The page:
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Question. Did they suffer at all from want T

Answer. They were pretty hungry

Question. Did you complain to the authorities that you did not get food enough?

Answer. No, sir; it would not have made any difference. They said there that we got every ounce that was allowed to us.

Question. Did you make your wants known to any one?

Answer. Yes, sir; but they would not give us any more. They would come in and give you a half a loaf of bread, and tell you that was your day's rations; you could take that or nothing.

By the Chairman:

Question. Did they give you as much as their own soldiers for rations?

Answer. No, sir; their own soldiers got a great deal more.

By Mr. Odell:

Question. What was your treatment aside from your supply of food? Was it kind?

Answer. No, sir; they just came in and shoved us round; finally, they run us all up from one floor to the second floor, and only let one go down at a time. When he got back they let another go down.

Isaiah G. Booker, sworn and examined.

By Mr. Harding:

Question. How old are you?

Answer. Twenty-ono on the thirteenth of this month.

Question. Where did you enlist f

Answer. Bath, Maine.

Question. How long were in the army before you were taken prisoner?

Answer. I enlisted on the fifth of September, 1861, and was taken prisoner last July.

Question. Where were you taken prisoner?

Answer. On Morris Island, Charleston, SouthCarolina.

Question. Where were you then sent?

Answer. I was sent to Columbia, South-Carolina, where we were kept about two months, and then we were sent to Richmond, put on Belle Isle, and staid there the remainder of the time.

Question. How were you treated at Columbia?

Answer. I was treated a great deal better there than I was at Belle Isle. We got meat twice a a day, rice once, and Indian bread once. Wo got very near as much as we wanted to eat.

Question. How were you treated at Richmond?

Answer. I suffered there terribly with hunger. I could eat any thing.

Question. Can you tell us what kind of food you got there?

Answer. Dry Indian bread, and when I first went there, a very little meat.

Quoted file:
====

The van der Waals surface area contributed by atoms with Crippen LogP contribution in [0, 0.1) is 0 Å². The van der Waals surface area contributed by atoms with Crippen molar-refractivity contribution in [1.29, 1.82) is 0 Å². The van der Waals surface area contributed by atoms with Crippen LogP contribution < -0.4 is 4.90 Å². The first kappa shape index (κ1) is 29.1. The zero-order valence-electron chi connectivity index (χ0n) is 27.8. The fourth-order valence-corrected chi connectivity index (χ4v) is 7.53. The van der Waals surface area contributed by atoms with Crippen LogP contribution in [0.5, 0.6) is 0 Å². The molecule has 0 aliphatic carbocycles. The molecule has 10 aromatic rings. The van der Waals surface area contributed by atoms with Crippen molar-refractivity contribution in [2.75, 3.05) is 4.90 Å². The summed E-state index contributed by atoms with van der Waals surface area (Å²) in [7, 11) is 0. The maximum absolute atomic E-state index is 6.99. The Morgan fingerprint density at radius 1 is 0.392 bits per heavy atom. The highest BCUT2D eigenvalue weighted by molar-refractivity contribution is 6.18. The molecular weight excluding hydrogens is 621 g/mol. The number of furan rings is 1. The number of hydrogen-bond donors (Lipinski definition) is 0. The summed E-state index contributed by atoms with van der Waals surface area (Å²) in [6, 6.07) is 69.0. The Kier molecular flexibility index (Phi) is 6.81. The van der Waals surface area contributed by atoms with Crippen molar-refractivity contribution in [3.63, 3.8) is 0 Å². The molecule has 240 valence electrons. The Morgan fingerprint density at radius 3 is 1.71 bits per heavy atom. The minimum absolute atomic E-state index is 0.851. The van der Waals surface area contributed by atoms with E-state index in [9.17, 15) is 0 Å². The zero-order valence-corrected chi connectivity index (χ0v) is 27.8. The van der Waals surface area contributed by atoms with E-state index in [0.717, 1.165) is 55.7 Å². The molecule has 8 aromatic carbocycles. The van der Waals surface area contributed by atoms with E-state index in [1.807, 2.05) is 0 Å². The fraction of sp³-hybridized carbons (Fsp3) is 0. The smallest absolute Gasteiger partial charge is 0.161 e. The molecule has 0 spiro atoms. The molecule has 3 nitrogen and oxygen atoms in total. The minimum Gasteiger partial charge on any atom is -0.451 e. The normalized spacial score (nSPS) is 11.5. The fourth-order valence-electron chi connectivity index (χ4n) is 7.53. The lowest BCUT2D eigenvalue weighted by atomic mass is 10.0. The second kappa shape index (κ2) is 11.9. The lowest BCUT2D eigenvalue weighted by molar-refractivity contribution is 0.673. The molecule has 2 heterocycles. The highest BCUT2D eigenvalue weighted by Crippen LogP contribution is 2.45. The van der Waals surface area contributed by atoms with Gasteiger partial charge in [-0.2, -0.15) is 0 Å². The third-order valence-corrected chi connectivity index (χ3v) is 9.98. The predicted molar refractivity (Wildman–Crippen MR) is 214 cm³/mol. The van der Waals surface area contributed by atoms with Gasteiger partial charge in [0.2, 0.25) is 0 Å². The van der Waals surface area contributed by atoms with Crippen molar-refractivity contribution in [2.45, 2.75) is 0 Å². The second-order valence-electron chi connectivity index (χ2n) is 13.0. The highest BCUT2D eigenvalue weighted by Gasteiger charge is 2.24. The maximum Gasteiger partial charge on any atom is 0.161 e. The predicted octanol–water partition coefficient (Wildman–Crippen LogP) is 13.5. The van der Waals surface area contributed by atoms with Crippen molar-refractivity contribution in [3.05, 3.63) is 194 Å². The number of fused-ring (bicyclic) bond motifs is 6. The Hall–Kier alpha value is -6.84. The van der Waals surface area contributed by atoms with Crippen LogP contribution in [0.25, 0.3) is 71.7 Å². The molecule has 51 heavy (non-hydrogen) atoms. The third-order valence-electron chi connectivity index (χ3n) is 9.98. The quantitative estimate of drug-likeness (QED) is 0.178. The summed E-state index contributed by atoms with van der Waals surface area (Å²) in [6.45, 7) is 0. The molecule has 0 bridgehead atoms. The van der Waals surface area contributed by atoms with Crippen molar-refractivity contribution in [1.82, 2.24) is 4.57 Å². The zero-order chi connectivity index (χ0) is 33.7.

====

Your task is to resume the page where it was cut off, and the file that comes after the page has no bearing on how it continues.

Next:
Question. When were you taken sick?

Answer. I was taken sick—I was sick with the diarrhoea a fortnight before I went to the hospital, and I was in the hospital a little over a week before I was exchanged. I was released on the seventh of March, and got here the ninth.

Question. How were you treated while in the hospital?

Answer. I was treated there worse than on Belle Isle. We did not get any salt of any account—only a little piece of bread that would hardly keep a chicken alive.

Question. Did you get any rice?

Answer. No, sir.

Question. Any soup?

Answer. Once in a while of mornings I would get a little.

Question. Did the physician come round to see you every day?

Answer. Yes, sir.

Question. Did he give you any medicine?

Answer. He gave me some pills.

Question. What was their manner toward you after you were taken sick and in the hospital f Were they kind or rough?

Answer. They were neither kind nor rough, but indifferent The corn-bread I got seemed to burn my very insides. When I would go down to the river of mornings to wash myself, as I put the water to my face it seemed as though I wanted to sup the water, and to sup it, and sup it, and sup it all the time.

Question. Did you make no complaint to the officers on Belle Isle of your food?

Answer. No, sir.

Question. Did you ask them for any more?

Answer. No, sir; I knew there was no use. I do not think I spoke to an officer while I was there.

Question. Did you ever tell those who furnished you with the food you did get, of the insufficiency of it f

Answer. Yes, sir.

Question. What answer did they give you?

Answer. That was all we were allowed, they said.

Question. Did you have blankets while you were on Belle Isle?

Answer. I had no blanket until our Government sent us some.

Question. How did you sleep before you received those blankets?

Answer. We used to get together just as close as we could, and sleep spoon-fashion, so that when one turned over we all had to turn over.

Question. Did they furnish you any clothing while you were there?

Answer. No, sir; the rebs did not furnish us a bit. It was very warm weather when I was taken prisoner, and I had nothing on me but my pants, shirt, gloves, shoes, stockings, and cap; and I received no more clothing until our Government sent us some in December, I think. We had to lie right down on the cold ground.

Question. Did you not have a tent?

Answer. I had none when I first went there. After a while we had one, but it was a very poor affair; the rain would come right through it

Question. Were you exposed to the dew and rain, and wind and snow f

Answer. Yes, sir.

Question. And before you got the tent you lay in the open air?

Answer. Yes, sir.

Question. How did the others there with you fare; the same as you did?

Answer. Many of them had money, with which they bought things of the guard; but I had no money.